Given its position as a gateway for China to the international markets, Hong Kong was initially something of a crypto hub.

Marco: Hong Kong is losing its status as the principal Asian financial center. It has certainly faltered during the COVID-19 pandemic when the hardline lockdown policy, exercised in China and Hong Kong, caused an investment escape wave to the neighboring competitor, Singapore, which had eased its restrictions much earlier.Another major factor behind China’s possible support of Hong Kong’s crypto liberalization, is the former’s problem with a giant United States dollar trade proficit. Historically, like almost any nation in the world, China has been storing dollar income in assets like U.S. Treasury bonds.

Is it too late to make this announcement?

Jack: The statement set out Hong Kong’s vision for and approach to developing a vibrant virtual asset sector. This includes a consultation on how retail investors could be given a suitable degree of access to virtual assets. It is welcome news for the local cryptocurrency community, which has long lobbied for regulatory clarity and provisions for retail trading.The policy statement has not come too late.

Marco: Whether the announcement was timed or not, if Hong Kong wants to become an international virtual asset hub, it is better off showing its hand and developing regulation during a messy bear market than a bull market. Reforms following the 2008 global financial crisis have led to stronger banks which, as we head into global economic headwinds, are in a much better position to weather storms.

To quote Warren Buffett, “only when the tide goes out do you discover who’s been swimming naked”. The bear market is the retreating tide, and more naked swimmers will be exposed as more cryptocurrency companies make disclosures. Those that survive or emerge from this are likely to become part of the next Big Techof the Web3 era. This perfect storm is a good stress test for Hong Kong’s regulators in developing the fabric upon which a sustainable and resilient international virtual asset hub can be built.

Which city can make Asia the center of crypto’s future, Hong Kong or Singapore?

Jack: Hong Kong was one of the most important crypto trading hubs in the world until the regulatory environment turned restrictive in 2019. Back then, Hong Kong was the home of influential crypto exchanges like BitMEX and FTX. Many early adopters in the crypto community still have strong emotional ties to Hong Kong. That is why the Hong Kong government’s new enthusiasm toward crypto and Web 3.0 innovation was so widely celebrated as a sign that “Hong Kong is back.”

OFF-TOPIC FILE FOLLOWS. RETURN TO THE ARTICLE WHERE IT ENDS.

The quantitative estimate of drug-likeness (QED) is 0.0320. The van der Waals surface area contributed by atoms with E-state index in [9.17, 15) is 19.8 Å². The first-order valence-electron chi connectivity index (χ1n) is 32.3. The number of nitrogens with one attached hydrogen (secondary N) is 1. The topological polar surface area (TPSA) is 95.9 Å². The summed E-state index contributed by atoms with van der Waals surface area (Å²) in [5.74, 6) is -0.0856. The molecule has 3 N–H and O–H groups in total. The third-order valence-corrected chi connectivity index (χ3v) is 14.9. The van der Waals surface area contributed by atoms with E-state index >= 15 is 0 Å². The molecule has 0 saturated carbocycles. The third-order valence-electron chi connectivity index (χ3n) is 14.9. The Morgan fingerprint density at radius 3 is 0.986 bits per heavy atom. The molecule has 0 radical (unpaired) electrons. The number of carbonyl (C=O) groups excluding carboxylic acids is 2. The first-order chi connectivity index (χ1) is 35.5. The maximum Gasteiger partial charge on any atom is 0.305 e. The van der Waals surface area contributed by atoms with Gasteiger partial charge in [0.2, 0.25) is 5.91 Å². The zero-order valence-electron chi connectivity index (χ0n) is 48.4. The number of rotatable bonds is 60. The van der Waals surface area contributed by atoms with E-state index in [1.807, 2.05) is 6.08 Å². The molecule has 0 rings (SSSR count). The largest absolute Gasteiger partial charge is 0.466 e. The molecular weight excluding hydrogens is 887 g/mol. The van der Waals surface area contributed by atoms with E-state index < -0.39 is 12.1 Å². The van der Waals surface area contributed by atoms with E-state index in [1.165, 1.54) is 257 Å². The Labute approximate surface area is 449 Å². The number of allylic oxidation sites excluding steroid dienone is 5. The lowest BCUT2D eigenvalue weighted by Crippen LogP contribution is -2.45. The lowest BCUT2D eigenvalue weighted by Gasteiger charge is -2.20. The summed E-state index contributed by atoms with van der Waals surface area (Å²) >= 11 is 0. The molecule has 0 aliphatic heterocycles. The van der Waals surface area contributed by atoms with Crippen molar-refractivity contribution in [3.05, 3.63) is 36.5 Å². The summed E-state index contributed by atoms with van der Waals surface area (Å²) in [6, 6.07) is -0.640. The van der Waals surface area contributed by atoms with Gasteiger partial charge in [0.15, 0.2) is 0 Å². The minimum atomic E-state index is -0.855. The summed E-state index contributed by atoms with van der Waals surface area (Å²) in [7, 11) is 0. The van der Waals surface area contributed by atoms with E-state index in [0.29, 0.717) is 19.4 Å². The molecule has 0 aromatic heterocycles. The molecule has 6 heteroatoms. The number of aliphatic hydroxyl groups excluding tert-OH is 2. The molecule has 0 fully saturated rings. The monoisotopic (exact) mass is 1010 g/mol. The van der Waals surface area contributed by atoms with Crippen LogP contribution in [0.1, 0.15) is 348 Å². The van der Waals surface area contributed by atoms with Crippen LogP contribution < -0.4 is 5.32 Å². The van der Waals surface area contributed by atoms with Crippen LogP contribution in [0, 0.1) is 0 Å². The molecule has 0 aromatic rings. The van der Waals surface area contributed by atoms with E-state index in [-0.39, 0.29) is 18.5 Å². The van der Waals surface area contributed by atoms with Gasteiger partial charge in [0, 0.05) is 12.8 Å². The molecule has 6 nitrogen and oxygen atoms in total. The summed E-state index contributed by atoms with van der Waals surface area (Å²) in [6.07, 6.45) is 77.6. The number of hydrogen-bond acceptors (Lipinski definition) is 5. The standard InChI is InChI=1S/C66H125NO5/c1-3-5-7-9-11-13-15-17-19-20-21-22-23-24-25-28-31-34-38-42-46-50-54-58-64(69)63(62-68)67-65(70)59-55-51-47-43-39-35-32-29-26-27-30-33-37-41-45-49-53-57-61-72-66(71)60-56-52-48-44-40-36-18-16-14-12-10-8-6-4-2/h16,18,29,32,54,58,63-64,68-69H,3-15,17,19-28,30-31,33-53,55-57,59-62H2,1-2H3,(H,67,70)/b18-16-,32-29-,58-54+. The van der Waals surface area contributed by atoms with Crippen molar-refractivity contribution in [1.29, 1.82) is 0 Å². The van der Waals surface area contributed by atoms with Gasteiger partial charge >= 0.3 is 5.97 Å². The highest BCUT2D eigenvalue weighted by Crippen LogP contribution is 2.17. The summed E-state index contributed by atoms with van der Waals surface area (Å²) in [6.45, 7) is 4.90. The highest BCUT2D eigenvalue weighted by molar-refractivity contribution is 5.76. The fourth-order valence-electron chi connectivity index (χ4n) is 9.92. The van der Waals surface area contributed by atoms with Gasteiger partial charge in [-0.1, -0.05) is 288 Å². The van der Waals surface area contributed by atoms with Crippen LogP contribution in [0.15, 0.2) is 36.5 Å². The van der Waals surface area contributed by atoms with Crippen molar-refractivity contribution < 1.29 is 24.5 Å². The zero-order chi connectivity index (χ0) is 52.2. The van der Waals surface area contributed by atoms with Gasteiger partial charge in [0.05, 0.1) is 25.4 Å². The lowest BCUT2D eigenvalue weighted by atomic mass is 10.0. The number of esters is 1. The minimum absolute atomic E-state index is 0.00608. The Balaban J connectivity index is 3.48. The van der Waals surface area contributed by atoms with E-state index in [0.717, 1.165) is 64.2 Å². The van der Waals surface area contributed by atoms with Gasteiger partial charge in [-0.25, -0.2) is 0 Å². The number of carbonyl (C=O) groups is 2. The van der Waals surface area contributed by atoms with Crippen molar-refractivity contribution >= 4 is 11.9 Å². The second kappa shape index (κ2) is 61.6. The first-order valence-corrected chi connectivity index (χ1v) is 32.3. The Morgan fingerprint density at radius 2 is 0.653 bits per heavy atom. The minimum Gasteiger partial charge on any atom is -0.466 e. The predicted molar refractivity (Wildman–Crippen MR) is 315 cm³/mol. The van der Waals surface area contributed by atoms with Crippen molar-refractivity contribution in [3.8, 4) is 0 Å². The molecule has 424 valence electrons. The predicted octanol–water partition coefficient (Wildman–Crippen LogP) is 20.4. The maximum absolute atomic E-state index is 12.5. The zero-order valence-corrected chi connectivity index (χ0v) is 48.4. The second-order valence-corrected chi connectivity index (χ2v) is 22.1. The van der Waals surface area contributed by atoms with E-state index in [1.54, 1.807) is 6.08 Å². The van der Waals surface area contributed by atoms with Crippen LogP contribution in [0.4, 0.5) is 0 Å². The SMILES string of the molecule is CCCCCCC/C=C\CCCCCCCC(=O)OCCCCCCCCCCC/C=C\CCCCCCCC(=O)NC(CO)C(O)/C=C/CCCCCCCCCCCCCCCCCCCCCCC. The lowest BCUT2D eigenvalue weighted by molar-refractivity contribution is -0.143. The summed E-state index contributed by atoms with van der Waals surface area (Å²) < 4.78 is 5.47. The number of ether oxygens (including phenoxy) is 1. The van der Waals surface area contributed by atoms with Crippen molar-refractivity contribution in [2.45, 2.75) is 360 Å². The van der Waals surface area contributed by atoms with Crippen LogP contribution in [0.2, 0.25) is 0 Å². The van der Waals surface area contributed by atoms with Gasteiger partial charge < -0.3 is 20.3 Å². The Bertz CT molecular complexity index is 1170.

Marco:Singapore has benefited more than anywhere else from the exodus of Chinese crypto entrepreneurs, prompted by China’s crackdowns, over the past two years. The Token2049 conference in Singapore last month turned out to be one of the most well-attended global crypto and Web3 events in recent years despite the bear market that this industry is facing. In Token2049, we found that many Chinese teams that just relocated here are still actively building products. Meanwhile, deal makers, investors and industry leaders flew in from all over the world because they believed in the market potential of Asia. Singapore proved to be a place of convergence, even when “decoupling” is happening in other places.

The above is all the answers of the two interviewed guests in this issue. Hong Kong has long maintained the principles of stable and orderly market growth. It is reassuring to see the policy statement stick to these principles, but it is paramount in this fast-growing space that regulators properly engage with the city’s thriving Web3 community, who are at the forefront, to avoid being left behind. The last bull cycle of crypto assets was unfortunately very much driven by speculation, and the rise and fall of FTX, Three Arrows Capital and Terra-LUNA remind us that speculation and empty narratives cannot give crypto technology a real future.  The next bull cycle will only come when the crypto industry finds ways to solve real-world problems and achieve mass adoption. Asia is the perfect market for crypto entrepreneurs to innovate with not only on-chain tokens but also real-world assets, not only for investors but also for mass users.

If anyone has a personal opinion to share on cryptocurrency, feel free to contact Twitter: @Bixinwallet.